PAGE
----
For Europe, the Only Way Forward Is Together

Can a collection of nation-states whose populations loathe each other hang together? Who knows, but it’s that or hang separately.


Italian Prime Minister Matteo Renzi, German Chancellor Angela Merkel, French President Francois Hollande and British Prime Minister David Cameron meet in Brussels, on April 23, 2015. EMMANUEL DUNAND/AFP/Getty Images.
Italian Prime Minister Matteo Renzi, German Chancellor Angela Merkel, French President Francois Hollande and British Prime Minister David Cameron meet in Brussels, on April 23, 2015. EMMANUEL DUNAND/AFP/Getty Images.
Response
Jan. 18 2016
About the author

Claire Berlinski, a freelance writer and consultant, is the author of four books, a contributing editor at City Journal, and a senior fellow of the American Foreign Policy Council. She blogs at Ricochet.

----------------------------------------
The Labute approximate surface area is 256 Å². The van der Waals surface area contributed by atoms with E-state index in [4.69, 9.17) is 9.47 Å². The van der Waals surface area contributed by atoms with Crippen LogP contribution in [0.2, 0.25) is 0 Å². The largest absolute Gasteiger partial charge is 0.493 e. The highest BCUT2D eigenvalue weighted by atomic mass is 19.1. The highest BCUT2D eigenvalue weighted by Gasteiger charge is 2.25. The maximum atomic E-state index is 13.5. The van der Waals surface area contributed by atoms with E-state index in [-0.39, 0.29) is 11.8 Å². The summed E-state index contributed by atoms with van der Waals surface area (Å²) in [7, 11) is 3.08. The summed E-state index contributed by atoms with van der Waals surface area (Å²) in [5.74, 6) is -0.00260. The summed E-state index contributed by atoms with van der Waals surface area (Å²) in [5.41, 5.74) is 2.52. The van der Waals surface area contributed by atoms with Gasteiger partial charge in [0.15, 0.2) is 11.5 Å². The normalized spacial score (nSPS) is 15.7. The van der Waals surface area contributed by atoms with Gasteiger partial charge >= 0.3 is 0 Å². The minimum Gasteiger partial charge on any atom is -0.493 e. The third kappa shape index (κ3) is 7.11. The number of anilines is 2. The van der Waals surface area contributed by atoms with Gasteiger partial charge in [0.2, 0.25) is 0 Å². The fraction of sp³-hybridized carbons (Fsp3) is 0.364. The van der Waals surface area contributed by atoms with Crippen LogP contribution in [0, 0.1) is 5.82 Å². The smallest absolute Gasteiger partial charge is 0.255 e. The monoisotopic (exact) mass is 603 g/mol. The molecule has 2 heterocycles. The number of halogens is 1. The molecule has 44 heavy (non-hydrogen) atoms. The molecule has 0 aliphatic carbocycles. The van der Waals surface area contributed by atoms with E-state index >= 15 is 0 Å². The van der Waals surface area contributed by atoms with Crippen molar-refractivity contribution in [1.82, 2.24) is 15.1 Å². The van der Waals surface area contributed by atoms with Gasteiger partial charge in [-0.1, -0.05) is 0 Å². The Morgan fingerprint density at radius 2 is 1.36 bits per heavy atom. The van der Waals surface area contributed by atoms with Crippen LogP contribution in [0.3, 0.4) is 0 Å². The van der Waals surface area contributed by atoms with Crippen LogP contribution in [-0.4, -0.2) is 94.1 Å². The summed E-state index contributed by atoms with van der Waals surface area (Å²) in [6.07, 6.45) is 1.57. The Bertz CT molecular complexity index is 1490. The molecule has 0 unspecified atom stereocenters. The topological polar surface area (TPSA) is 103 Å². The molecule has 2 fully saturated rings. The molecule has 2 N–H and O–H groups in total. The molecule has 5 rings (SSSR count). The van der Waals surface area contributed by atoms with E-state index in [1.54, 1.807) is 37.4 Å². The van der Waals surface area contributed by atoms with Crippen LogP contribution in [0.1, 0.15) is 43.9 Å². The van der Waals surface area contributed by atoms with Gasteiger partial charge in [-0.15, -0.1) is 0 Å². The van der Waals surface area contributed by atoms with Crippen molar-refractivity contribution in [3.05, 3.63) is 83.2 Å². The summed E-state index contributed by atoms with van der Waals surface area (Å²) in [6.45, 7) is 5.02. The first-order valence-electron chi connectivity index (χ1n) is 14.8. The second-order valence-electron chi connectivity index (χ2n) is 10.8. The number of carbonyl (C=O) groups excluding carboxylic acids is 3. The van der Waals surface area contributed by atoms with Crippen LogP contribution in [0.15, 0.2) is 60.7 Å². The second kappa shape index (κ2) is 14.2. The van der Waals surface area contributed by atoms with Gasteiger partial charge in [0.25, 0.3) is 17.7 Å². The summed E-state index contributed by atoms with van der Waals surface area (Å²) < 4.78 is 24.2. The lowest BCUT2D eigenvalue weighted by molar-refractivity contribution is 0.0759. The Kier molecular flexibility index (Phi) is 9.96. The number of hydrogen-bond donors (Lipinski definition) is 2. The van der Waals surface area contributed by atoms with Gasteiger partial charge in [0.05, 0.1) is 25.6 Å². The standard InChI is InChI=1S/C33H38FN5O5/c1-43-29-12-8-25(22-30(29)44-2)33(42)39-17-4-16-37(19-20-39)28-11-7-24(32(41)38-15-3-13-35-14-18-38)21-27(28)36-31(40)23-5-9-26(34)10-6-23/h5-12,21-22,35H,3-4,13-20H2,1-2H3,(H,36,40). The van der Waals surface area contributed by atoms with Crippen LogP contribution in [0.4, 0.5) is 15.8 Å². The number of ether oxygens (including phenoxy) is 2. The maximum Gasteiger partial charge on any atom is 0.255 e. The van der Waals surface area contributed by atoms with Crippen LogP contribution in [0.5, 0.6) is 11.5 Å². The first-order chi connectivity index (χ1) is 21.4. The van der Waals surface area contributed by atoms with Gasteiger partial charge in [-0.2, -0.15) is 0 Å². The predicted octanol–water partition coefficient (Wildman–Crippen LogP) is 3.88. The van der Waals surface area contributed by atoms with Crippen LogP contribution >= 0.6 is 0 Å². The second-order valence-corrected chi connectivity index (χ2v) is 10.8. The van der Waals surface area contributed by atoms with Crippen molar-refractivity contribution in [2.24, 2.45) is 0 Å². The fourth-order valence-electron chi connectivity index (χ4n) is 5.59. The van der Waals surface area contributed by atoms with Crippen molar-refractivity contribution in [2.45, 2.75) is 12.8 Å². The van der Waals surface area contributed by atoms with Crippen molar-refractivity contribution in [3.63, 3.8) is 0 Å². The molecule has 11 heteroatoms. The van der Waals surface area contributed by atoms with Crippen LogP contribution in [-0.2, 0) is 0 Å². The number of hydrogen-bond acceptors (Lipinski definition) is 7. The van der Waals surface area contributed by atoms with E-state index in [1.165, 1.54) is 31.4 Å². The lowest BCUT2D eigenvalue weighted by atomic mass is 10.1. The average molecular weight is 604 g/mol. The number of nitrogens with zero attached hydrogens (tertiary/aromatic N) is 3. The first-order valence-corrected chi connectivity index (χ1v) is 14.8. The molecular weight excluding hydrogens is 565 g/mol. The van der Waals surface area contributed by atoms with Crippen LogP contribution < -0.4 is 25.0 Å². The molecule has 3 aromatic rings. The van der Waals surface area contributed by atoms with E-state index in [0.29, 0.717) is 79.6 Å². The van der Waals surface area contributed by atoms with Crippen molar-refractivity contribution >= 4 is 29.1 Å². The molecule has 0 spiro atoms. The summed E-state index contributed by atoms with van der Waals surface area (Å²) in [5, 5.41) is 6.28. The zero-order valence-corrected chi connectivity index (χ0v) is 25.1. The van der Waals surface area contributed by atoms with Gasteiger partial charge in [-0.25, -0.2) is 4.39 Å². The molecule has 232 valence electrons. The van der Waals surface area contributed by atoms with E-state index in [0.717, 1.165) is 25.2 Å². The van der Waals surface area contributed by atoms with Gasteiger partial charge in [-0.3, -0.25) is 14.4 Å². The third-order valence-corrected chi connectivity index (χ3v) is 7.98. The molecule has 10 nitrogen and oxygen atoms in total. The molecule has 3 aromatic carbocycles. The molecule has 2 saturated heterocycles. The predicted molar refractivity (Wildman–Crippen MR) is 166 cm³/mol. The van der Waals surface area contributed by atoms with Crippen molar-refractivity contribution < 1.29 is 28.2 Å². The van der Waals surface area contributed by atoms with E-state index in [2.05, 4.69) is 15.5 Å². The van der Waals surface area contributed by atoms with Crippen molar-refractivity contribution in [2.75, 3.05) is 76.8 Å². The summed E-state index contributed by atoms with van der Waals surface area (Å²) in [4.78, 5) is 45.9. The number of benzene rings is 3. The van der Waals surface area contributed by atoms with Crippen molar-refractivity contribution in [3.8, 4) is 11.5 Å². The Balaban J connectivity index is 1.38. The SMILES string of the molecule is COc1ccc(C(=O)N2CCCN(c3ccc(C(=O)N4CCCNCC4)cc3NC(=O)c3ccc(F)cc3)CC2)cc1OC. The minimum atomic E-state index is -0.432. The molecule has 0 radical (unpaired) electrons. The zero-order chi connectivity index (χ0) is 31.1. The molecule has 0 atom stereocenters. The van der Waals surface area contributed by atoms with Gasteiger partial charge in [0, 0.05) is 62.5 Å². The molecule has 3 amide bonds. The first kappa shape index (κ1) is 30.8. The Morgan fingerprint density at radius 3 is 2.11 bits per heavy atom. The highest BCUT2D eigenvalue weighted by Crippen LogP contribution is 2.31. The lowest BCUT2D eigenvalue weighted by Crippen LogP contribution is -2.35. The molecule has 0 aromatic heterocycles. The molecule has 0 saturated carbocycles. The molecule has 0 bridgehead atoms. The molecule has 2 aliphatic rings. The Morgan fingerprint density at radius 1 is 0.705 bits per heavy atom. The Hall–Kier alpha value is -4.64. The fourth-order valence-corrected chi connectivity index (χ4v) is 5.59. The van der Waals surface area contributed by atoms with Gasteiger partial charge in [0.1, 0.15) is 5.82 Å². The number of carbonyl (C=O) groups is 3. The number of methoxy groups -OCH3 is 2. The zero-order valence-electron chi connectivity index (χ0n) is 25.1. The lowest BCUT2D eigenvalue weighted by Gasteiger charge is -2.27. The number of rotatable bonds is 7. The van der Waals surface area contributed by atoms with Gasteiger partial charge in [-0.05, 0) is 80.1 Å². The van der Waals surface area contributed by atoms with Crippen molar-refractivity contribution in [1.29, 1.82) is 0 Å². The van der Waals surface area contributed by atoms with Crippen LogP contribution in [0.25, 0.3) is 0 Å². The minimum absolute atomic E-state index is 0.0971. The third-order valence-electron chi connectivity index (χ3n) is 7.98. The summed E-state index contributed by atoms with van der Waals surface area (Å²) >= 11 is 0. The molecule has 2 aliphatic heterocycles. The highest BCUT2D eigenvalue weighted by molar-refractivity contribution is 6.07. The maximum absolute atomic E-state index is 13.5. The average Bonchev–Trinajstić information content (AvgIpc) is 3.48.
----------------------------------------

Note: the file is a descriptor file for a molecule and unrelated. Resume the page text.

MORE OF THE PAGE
I share Daniel Johnson’s concern about Europe’s future—although not always for the reasons he cites. In general, I believe he conflates Europe’s domestic pathologies with the effects on Europe of global events, not all of which are of Europe’s making and not all of which are as grave as he stipulates. He writes, for instance, that the November 13 terrorist attacks in Paris mark a culmination so far in “a concerted campaign directed mainly at Europeans.” Those attacks are certainly the ones Europeans noticed, because they were the victims, but they are largely irrelevant to the main “campaign”: a vicious Islamic civil war and a superpower conflict by proxy. In that war’s real theaters, the death toll dwarfs, to say the least, anything directed mainly at Europeans.

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